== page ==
27 Jul Exodus symbol of the immigration of Jews to Israel
Ha’apala (also known as Aliyah Bet) is the Modern Hebrew name given to the illegal, clandestine and organized immigration of Jews to the Land of Israel during the British Mandate. During the Mandate, the British enforced severe restrictions on immigration of Jews to the land. The Ha’apala started in the year 1934 and continued until the declaration of the State of Israel in 1948.
The illegal immigrants would come into Israel via air, land, but mostly by sea. After WWII, the Ha’apala to Israel Increased and about 70,000 immigrants sailed to Israel. Over the years, there were 142 Voyages and over half of them were stopped by the British patrols. Most of the intercepted immigrants were sent to internment camps in Cyprus and others were sent to camps in Palestine. The British held as many as 50,000 people in the camps and over 1,600 immigrants drowned at sea. Only a few thousand actually entered Palestine.
One of the most famous ships to bring immigrants to Israel was the “Exodus 1947” which was an old passenger ship that carried 4,500 Jewish pilgrims, all Holocaust survivors from Europe to the land of Israel. The ship left France on July 11 1947 and 7 days later, on July 18 the British patrols stopped the ship close to the shores of Israel. The passengers of the “Exodus 1947” were not allowed into Israel, since they were all Holocaust survivors and did not have legal immigration certificates. The Exodus became a symbol for the illegal immigration to Israel.
The ship was originally an old worn-out US passenger ship launched in 1928. Jewish “Hagana” (an underground Jewish military organization) members bought the ship with the purpose of bringing more Jews from ‘post Holocaust’ Europe to the land of Israel. On July 11, 1947, the ship left from Sète, France towards Israel but never arrived. On July 18, just a day before it was planned to arrive at the Israeli shore two British destroyers surrounded it.
About 50 British soldiers were able to board the ship using smoke bombs and tear gas, even though the “Hagana” members prepared the ship in advance for this scenario by wiring all sides of the ship. The passengers did not give-up easily but after a hard struggle, where two passengers and a crewmember were killed and dozens injured, the ships commander decided to surrender.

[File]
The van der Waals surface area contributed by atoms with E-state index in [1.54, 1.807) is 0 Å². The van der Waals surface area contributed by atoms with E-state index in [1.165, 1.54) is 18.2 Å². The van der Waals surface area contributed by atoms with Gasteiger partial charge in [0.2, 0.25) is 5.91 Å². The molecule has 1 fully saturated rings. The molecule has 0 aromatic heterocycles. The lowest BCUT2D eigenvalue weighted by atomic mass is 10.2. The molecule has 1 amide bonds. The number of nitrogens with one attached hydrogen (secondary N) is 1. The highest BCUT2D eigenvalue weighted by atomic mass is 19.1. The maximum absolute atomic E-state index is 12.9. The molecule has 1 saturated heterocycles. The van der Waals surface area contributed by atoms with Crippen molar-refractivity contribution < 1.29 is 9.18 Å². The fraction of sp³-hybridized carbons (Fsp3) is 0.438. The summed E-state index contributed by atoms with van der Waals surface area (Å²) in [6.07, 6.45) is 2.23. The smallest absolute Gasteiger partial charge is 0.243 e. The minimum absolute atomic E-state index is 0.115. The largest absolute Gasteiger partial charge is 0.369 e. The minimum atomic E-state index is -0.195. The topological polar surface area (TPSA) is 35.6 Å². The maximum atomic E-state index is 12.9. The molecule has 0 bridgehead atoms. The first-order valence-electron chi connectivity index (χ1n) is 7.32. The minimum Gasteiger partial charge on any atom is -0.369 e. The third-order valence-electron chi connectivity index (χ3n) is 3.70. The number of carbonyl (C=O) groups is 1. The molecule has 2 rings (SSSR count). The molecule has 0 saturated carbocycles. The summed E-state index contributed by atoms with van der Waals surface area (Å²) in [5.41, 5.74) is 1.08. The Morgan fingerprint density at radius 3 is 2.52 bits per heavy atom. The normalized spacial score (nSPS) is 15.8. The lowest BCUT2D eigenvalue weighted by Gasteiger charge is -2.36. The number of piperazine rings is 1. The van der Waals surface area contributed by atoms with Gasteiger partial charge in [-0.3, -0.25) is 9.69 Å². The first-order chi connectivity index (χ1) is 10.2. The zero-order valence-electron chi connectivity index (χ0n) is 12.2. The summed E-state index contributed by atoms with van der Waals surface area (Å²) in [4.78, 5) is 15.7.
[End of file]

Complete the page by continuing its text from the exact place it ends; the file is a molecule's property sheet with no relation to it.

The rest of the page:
The British troops towed the ship to Haifa port, and as they approached the land all 4500 passengers sang “Hatikva” (the Israeli anthem). Once they arrived in Haifa all passengers were forced off the ship and on to three smaller “deporting ships” on which they were deported that night out of Israel. Unlike past deports the ships did not go to Cyprus where there were Internment camps but, sailed back to Europe.
On July 29, the ships docked back in France but the passengers refused to get off the ships. The passengers, including many orphaned children, forced the issue by declaring a hunger strike, which lasted 24 days. Mounting pressure from international media coverage pressed British authorities to find a solution. Because of the unwillingness of French authorities to force passengers off the ship, the British had no other option but to return them to Hamburg in the British-occupied area of Germany. Arriving in Germany, all passengers were forced off the ship and they were placed in camps in north Germany.
After a year, living back in camps most of the Exodus passengers were transported to Israel, while the last of them traveled to Israel on September 8th 1948. The ship was to be transferred into a Museum that commemorates the “ha’apala”, but it mysteriously burnt down under unknown circumstances in 1952 and was completely ruined. The exodus became a symbol of the Ha’apala due to the determination of the passengers that wouldn’t give up on their dream to live in Israel.